Yes, restoration of long-distance service can potentially reduce the infrastructure costs to our state for Spokane–Seattle service. However, the long-distance study now in progress is intended to provide a long-term vision of what nationwide intercity passenger rail service should look like. Whether or not funds will be available to implement that vision remains to be seen and could require many years for implementation. Meanwhile, our state should take advantage of currently available federal funding to pursue state sponsored East-West service between Spokane and Seattle via Stampede Pass for the benefit of all Washingtonians.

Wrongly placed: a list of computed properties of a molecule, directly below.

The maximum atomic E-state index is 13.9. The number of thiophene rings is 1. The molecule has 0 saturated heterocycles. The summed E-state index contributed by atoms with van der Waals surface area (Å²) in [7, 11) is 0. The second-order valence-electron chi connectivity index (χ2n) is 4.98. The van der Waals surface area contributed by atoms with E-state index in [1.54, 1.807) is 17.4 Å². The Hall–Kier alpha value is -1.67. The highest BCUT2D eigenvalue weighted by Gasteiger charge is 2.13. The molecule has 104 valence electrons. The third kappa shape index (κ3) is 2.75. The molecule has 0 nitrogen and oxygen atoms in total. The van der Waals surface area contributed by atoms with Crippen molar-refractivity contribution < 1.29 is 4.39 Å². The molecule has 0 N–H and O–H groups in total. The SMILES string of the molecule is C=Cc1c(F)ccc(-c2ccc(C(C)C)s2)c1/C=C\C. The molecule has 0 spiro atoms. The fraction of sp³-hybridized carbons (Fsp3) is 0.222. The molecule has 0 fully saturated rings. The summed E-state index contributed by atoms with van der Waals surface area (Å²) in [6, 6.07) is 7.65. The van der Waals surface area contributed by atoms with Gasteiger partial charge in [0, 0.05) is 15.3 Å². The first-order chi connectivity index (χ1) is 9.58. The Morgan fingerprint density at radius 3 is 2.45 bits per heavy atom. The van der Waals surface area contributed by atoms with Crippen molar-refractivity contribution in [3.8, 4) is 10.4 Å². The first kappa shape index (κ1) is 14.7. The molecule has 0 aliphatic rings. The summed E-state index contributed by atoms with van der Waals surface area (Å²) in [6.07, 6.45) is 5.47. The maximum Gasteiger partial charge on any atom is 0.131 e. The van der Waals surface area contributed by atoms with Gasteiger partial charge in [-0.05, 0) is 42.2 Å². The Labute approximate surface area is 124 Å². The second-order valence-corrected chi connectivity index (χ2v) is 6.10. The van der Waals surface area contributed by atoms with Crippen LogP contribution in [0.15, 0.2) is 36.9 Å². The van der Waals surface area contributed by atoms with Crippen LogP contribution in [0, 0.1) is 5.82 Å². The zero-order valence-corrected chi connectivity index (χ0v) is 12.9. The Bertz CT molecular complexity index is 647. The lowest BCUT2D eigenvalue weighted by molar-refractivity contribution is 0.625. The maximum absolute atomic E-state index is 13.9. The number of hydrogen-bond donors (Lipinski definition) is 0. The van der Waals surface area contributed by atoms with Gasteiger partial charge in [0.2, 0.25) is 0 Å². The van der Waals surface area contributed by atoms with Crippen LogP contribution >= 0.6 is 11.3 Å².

Rather than continue to speculate about the cost and benefits of the East-West service, let’s encourage our elected officials to conduct the additional work (studies) needed, as recommended by STEER, so that decision makers have the data necessary to determine whether Seattle-Spokane service via Stampede pass is, or is not, cost beneficial.
All Aboard Washington